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Kids are online shoppers too

Posted by Michael Bloch in ecommerce (Friday July 13, 2007 )

A survey of over 6,00 children aged 8-14 shows a staggering 77% of kids in this age bracket have participated in ecommerce transactions. This is not only important information for merchants, but also for parents.

An interesting point was over half the children surveyed stated they perform online shopping chores to help their mom.

So, how do they pay?

27% have asked someone to complete payment details for them
26% have used a gift card
23% have used their parent’s credit card
15% stated the transaction went on their parents bill
8% used their own credit card (??)
7% used funds from their own allowance

The 8% with their own credit card statistic puzzled me. They let kids have their own credit cards that young??

Dr. Adele Schwartz from Stars for Kidz, the research company that ran the survey, stated it’s becoming apparent that busy parents and their tech-savvy children are joining forces as online shoppers and building brand loyalty specifically among children is something that all marketers should be reconsidering.

This is something that companies like McDonalds have been doing for many years. They certainly understand that kids do have a fair amount (perhaps too much) sway over their parents when it comes to purchasing decisions.

OK, so we need to bear in mind that kids may be shopping our sites along with their parents; purchasing for them on their behalf and perhaps address that, which is fine – but this study also provides a flag that we need to keep an eye on our children so they don’t get themselves into hot water with online purchases. There are some merchants out there specifically preying on the impulsive behavior of the young ‘uns.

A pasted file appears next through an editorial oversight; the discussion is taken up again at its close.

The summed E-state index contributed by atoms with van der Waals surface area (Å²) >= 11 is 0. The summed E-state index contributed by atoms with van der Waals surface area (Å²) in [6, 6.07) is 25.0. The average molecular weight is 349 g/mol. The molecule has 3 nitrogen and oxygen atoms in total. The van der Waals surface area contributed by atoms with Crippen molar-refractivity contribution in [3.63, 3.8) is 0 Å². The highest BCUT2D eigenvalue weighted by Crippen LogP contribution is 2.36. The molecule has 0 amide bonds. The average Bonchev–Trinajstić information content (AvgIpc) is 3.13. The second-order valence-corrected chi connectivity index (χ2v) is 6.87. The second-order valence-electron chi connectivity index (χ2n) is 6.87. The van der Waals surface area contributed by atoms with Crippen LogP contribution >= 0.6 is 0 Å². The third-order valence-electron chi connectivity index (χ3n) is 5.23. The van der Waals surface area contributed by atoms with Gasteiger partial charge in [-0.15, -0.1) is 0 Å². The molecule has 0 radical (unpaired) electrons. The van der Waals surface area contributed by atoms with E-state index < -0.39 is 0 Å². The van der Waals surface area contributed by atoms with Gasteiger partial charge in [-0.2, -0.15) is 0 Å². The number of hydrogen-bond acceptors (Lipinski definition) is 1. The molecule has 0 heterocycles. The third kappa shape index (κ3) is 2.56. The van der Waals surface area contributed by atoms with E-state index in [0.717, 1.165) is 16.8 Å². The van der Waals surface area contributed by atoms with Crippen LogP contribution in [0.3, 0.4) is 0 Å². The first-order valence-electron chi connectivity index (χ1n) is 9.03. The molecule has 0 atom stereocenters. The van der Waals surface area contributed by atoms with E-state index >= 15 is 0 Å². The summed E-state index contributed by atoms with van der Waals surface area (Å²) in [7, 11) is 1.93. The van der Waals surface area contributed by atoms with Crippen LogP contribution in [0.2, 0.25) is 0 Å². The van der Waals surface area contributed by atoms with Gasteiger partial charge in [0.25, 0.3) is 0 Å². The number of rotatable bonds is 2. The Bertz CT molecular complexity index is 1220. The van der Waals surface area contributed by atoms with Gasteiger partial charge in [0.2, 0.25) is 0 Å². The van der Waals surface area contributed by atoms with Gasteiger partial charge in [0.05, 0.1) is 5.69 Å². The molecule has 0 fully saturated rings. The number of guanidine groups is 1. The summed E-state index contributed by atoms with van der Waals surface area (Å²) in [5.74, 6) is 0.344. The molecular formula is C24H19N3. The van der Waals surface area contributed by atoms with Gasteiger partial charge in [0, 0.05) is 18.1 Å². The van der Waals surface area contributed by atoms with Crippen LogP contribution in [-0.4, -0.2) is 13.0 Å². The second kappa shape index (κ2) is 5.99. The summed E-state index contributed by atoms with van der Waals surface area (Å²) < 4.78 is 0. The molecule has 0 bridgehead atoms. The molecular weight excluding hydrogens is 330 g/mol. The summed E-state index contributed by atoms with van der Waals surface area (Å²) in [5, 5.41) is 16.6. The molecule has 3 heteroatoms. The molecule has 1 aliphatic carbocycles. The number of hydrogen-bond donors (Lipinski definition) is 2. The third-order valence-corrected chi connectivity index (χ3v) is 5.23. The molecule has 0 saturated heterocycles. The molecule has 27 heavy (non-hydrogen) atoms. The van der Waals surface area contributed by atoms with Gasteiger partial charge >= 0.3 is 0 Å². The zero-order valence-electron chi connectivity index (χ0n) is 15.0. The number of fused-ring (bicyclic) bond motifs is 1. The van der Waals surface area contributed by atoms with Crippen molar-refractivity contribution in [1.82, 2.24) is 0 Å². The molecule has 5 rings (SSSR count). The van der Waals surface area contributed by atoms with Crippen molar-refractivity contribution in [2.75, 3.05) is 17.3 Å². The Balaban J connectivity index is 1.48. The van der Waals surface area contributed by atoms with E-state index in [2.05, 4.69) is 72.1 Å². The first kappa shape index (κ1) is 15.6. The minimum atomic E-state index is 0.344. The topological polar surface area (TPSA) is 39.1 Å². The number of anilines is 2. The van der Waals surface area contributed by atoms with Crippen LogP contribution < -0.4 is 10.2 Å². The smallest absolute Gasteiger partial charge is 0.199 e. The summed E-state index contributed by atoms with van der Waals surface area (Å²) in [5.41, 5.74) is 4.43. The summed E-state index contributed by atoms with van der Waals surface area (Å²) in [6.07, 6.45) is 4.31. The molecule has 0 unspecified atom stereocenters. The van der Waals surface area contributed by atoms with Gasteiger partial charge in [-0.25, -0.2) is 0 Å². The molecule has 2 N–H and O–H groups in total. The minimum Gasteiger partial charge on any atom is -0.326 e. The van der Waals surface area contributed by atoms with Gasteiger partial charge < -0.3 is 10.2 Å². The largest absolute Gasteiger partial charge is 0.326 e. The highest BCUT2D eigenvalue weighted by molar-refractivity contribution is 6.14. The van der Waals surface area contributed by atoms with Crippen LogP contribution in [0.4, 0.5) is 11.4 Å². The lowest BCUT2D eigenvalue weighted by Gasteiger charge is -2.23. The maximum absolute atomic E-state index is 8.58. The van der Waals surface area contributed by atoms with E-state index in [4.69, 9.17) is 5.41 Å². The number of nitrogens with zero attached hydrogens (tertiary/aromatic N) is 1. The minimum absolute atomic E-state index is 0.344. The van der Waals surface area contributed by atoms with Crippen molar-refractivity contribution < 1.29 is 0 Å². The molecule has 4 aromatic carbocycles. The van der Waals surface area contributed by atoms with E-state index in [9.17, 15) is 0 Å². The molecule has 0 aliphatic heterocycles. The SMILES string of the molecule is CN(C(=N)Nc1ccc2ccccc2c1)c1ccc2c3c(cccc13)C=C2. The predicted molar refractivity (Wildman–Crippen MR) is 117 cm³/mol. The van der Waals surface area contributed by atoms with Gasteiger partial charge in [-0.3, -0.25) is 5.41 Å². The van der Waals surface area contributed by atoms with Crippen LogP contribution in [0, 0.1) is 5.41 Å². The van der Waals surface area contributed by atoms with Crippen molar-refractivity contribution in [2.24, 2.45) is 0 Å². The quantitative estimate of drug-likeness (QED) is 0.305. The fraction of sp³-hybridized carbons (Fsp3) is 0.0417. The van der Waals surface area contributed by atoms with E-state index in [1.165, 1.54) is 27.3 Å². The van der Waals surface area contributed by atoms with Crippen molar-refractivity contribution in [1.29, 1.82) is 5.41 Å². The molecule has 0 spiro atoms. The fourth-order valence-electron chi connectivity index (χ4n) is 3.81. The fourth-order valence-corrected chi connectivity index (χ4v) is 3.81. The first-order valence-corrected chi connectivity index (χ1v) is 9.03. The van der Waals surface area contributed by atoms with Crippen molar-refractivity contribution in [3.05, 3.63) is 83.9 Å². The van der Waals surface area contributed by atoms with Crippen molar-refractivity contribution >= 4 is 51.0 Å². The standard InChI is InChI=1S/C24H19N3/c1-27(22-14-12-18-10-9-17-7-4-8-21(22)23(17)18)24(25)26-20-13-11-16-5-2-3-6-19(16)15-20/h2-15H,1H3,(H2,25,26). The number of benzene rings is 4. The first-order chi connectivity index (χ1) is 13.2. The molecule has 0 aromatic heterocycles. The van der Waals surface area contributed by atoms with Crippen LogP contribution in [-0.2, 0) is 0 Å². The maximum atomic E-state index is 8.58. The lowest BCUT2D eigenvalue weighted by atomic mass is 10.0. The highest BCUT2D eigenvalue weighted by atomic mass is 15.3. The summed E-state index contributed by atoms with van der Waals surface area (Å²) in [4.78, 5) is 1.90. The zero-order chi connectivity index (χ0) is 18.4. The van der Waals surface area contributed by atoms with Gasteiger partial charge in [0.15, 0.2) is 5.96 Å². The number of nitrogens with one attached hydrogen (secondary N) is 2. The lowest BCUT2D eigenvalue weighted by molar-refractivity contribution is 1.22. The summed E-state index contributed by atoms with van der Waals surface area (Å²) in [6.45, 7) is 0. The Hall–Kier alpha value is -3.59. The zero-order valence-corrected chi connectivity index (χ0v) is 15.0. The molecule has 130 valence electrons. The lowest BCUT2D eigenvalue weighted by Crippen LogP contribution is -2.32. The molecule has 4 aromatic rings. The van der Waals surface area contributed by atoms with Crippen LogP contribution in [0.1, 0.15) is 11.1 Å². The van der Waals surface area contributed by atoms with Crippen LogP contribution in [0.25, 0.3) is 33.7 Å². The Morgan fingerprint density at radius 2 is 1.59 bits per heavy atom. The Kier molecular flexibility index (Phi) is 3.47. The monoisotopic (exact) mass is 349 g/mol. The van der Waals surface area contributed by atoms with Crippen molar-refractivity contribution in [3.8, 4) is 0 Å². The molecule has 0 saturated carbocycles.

A classic example are ringtones and other cell phone services. I’m always interested in how other companies market to young people, so I clicked on one of those annoying (yet effective) flashing banner ads the other day on a site that targeted youngsters. The ad was promising to tell me my future.

It worked like this:

– a screen appeared with a large image of a fortune teller and an input box asking me my name. There was nothing else on the page.

– the next screen asked me my star sign. Same image of the fortune teller, nothing else

– the following screen had the same image again and an input box asking me for my cell phone number.

… but, even thought the image was the same, a scroll bar on my browser window appeared indicating more content further down the page – it was a small paragraph with fine print telling me I would be subscribing to a service that would cost me $6 a week.

I was pretty disgusted, this campaign was designed into tricking people into subscribing – plain and simple. That’s not good marketing, it bordered on fraud in my opinion and at the very least was highly unethical.

Kids being impulsive (and newbie/naive adults too) would race through the process and likely not see that little gotcha. They probably wouldn’t be aware until they received their next phone bill; so that would be up to $24 the company would score before the person cottoned on and (most likely) cancelled. It’s that type of gutter marketing tactic which also makes it harder for honest merchants – consumers, once burned, become more suspicious.

If you allow your children to perform ecommerce transactions; please be sure to warn them of the traps that lie in wait for the unwary. This not only applies to purchases they make for themselves, but for you also – don’t let them zip through screens during a checkout or ordering process; ensure they read what’s being presented to them. It’s been my experience that parents regularly overestimate their children’s online skills and kids have a tendency to not look before they leap.



 

 
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